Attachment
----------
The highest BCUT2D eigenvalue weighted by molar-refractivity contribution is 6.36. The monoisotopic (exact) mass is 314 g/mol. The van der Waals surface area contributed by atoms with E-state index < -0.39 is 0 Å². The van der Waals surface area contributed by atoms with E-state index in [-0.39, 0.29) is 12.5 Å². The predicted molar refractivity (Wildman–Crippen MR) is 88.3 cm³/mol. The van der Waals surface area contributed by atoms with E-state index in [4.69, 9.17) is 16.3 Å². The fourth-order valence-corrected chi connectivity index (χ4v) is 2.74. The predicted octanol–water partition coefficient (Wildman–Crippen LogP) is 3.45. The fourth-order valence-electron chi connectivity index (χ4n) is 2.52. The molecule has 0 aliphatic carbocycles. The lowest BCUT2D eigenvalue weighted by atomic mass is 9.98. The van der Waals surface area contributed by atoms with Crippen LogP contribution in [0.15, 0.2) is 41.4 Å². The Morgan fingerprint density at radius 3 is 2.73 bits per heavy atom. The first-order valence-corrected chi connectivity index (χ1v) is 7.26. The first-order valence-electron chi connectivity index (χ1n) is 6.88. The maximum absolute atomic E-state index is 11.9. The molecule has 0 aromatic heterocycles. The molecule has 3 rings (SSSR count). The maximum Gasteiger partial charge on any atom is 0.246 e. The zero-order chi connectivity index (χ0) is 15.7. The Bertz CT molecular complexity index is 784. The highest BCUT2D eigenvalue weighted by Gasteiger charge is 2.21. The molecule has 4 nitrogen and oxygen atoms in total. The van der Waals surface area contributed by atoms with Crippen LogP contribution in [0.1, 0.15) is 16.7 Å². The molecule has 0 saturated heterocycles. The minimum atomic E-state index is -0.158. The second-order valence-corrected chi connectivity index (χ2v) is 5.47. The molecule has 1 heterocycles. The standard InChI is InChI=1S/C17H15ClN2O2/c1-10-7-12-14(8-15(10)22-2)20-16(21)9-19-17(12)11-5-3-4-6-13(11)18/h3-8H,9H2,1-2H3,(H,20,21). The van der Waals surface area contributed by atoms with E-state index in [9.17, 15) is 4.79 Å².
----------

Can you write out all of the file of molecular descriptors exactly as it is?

The highest BCUT2D eigenvalue weighted by molar-refractivity contribution is 6.36. The monoisotopic (exact) mass is 314 g/mol. The van der Waals surface area contributed by atoms with E-state index < -0.39 is 0 Å². The van der Waals surface area contributed by atoms with E-state index in [-0.39, 0.29) is 12.5 Å². The predicted molar refractivity (Wildman–Crippen MR) is 88.3 cm³/mol. The van der Waals surface area contributed by atoms with E-state index in [4.69, 9.17) is 16.3 Å². The fourth-order valence-corrected chi connectivity index (χ4v) is 2.74. The predicted octanol–water partition coefficient (Wildman–Crippen LogP) is 3.45. The fourth-order valence-electron chi connectivity index (χ4n) is 2.52. The molecule has 0 aliphatic carbocycles. The lowest BCUT2D eigenvalue weighted by atomic mass is 9.98. The van der Waals surface area contributed by atoms with Crippen LogP contribution in [0.15, 0.2) is 41.4 Å². The Morgan fingerprint density at radius 3 is 2.73 bits per heavy atom. The first-order valence-corrected chi connectivity index (χ1v) is 7.26. The first-order valence-electron chi connectivity index (χ1n) is 6.88. The maximum absolute atomic E-state index is 11.9. The molecule has 0 aromatic heterocycles. The molecule has 3 rings (SSSR count). The maximum Gasteiger partial charge on any atom is 0.246 e. The zero-order chi connectivity index (χ0) is 15.7. The Bertz CT molecular complexity index is 784. The highest BCUT2D eigenvalue weighted by Gasteiger charge is 2.21. The molecule has 4 nitrogen and oxygen atoms in total. The van der Waals surface area contributed by atoms with Crippen LogP contribution in [0.1, 0.15) is 16.7 Å². The molecule has 0 saturated heterocycles. The minimum atomic E-state index is -0.158. The second-order valence-corrected chi connectivity index (χ2v) is 5.47. The molecule has 1 heterocycles. The standard InChI is InChI=1S/C17H15ClN2O2/c1-10-7-12-14(8-15(10)22-2)20-16(21)9-19-17(12)11-5-3-4-6-13(11)18/h3-8H,9H2,1-2H3,(H,20,21). The van der Waals surface area contributed by atoms with E-state index in [9.17, 15) is 4.79 Å².